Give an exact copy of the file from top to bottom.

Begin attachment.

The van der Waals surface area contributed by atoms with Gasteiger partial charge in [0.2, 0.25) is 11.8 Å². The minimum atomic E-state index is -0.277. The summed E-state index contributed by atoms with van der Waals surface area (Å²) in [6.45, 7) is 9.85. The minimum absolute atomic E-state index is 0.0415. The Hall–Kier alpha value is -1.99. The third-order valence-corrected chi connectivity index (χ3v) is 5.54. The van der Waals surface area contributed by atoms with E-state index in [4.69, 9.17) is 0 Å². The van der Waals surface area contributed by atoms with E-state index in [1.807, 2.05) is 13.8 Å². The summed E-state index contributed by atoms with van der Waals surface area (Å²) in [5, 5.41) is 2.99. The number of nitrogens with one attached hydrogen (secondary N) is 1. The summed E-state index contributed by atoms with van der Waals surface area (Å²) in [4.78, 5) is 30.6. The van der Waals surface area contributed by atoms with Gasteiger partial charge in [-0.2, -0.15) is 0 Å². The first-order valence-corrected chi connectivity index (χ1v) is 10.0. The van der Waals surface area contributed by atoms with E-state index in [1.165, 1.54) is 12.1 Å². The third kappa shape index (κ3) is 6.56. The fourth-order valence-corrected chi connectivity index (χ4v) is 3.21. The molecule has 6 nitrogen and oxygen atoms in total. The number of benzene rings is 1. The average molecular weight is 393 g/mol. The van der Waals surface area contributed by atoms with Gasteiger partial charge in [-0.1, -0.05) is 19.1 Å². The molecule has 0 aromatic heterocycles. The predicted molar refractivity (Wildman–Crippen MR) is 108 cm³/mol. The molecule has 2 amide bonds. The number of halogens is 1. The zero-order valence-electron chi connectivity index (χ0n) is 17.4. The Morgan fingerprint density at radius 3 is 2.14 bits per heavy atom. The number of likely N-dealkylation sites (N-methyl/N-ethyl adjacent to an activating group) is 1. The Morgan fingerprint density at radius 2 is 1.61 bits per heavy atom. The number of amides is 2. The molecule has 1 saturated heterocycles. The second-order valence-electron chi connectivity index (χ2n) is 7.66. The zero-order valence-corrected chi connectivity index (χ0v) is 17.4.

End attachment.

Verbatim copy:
The van der Waals surface area contributed by atoms with Gasteiger partial charge in [0.2, 0.25) is 11.8 Å². The minimum atomic E-state index is -0.277. The summed E-state index contributed by atoms with van der Waals surface area (Å²) in [6.45, 7) is 9.85. The minimum absolute atomic E-state index is 0.0415. The Hall–Kier alpha value is -1.99. The third-order valence-corrected chi connectivity index (χ3v) is 5.54. The van der Waals surface area contributed by atoms with E-state index in [4.69, 9.17) is 0 Å². The van der Waals surface area contributed by atoms with E-state index in [1.807, 2.05) is 13.8 Å². The summed E-state index contributed by atoms with van der Waals surface area (Å²) in [5, 5.41) is 2.99. The number of nitrogens with one attached hydrogen (secondary N) is 1. The summed E-state index contributed by atoms with van der Waals surface area (Å²) in [4.78, 5) is 30.6. The van der Waals surface area contributed by atoms with Gasteiger partial charge in [-0.2, -0.15) is 0 Å². The first-order valence-corrected chi connectivity index (χ1v) is 10.0. The van der Waals surface area contributed by atoms with E-state index in [1.165, 1.54) is 12.1 Å². The third kappa shape index (κ3) is 6.56. The fourth-order valence-corrected chi connectivity index (χ4v) is 3.21. The molecule has 6 nitrogen and oxygen atoms in total. The number of benzene rings is 1. The average molecular weight is 393 g/mol. The van der Waals surface area contributed by atoms with Gasteiger partial charge in [-0.1, -0.05) is 19.1 Å². The molecule has 0 aromatic heterocycles. The predicted molar refractivity (Wildman–Crippen MR) is 108 cm³/mol. The molecule has 2 amide bonds. The number of halogens is 1. The zero-order valence-electron chi connectivity index (χ0n) is 17.4. The Morgan fingerprint density at radius 3 is 2.14 bits per heavy atom. The number of likely N-dealkylation sites (N-methyl/N-ethyl adjacent to an activating group) is 1. The Morgan fingerprint density at radius 2 is 1.61 bits per heavy atom. The number of amides is 2. The molecule has 1 saturated heterocycles. The second-order valence-electron chi connectivity index (χ2n) is 7.66. The zero-order valence-corrected chi connectivity index (χ0v) is 17.4.